In an interview with WNYC, Coppola admitted that he wasn’t a train enthusiast as a child. “When I was a kid, I liked to draw pictures and tell stories or write them down,” he says. “That sort of ... filed into this new adventure.”

Coppola sees the drawings as a way to preserve the subway system's overlooked details. “The idea is to make a record of what we’ve got, before more of it is lost," he says.

Even irritable commuters realized the significance of his endeavors. “People were just thunderstruck when they saw [Coppola’s] artwork,” says Jeremy Workman, the documentary's director. “It reminded them of art they had seen themselves and maybe didn’t notice. We thought that was a powerful message: Reminding people of the beauty that’s right in front of their eyes.”

You Can Rent a ‘Lisa Frank Flat’ in Los Angeles on Hotels.com

Hotels.com
Hotels.com

If you went to elementary school in the 1980s or 1990s, chances are there was at least one piece of Lisa Frank gear in your classroom. The artist's aesthetic helped define the decades, and wide-eyed, technicolor animals still hold a special place in the hearts of millennials. Now, you can live out your childhood dream of having a room that looks like the inside of your 3rd grade backpack: a penthouse suite inspired by Lisa Frank is now available to book in Los Angeles.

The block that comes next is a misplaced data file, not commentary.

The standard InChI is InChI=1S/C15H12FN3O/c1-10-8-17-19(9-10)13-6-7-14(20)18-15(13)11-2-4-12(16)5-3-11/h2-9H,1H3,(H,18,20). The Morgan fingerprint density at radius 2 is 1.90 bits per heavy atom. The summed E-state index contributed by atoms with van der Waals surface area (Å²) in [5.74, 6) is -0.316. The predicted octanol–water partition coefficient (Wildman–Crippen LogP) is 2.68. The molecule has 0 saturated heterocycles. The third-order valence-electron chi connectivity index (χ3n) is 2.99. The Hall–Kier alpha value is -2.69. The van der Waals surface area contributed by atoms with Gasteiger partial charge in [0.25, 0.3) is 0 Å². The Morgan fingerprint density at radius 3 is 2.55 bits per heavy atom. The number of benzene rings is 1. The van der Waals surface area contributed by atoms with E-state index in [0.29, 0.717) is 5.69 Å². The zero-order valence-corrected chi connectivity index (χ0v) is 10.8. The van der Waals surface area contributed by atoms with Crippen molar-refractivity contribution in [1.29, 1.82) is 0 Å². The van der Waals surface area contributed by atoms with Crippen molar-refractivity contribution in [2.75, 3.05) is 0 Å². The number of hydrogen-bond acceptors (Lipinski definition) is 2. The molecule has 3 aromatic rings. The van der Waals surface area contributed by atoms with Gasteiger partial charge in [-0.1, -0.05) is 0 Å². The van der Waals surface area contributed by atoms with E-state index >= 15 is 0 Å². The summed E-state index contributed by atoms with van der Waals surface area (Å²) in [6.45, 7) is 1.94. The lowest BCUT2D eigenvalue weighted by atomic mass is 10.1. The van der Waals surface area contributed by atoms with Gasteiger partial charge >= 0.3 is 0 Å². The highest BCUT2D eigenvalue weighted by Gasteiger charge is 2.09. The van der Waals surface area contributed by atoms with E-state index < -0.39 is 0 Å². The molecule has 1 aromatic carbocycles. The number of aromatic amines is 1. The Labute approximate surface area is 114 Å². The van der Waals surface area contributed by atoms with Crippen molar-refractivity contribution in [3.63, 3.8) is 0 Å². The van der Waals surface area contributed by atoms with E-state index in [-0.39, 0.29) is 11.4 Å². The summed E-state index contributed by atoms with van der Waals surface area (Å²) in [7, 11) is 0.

The Lisa Frank Flat, a collaboration between Lisa Frank and Hotels.com, screams nostalgia. Each room pays homage to the settings and characters in the artist's vast catalog. The bathroom is painted to look like an underwater paradise, with shimmering dolphins swimming in a pink and blue sea. The kitchen is stocked with snacks from your childhood—like Gushers, Pop-Tarts, Pixy Stix, and Planters Cheez Balls—and painted in bright, rainbow animal patterns that will reflect how you feel when your sugar rush peaks.

Lisa Frank bathroom.
Hotels.com

Lisa Frank kitchen.
Hotels.com

In the bedroom, the colors are toned down only slightly. A light-up cloud canopy and a rainbow sky mural create a soothing environment for falling asleep. And if seeing Lisa Frank around every corner makes you feel inspired, there's a place for you to get in touch with your inner pop artist. The desk comes supplied with pencils, folders, and a notebook—all branded with Lisa Frank artwork, naturally.

Lisa Frank bedroom.
Hotels.com

Lisa Frank desk.
Hotels.com

Interested in basking in the glow of your childhood hero for a night? Online reservations for the Lisa Frank Flat at Barsala in downtown Los Angeles will be available through Hotels.com starting October 11 and lasting through October 27. You can book your stay for $199 a night—just don't forget to pack your Trapper Keeper.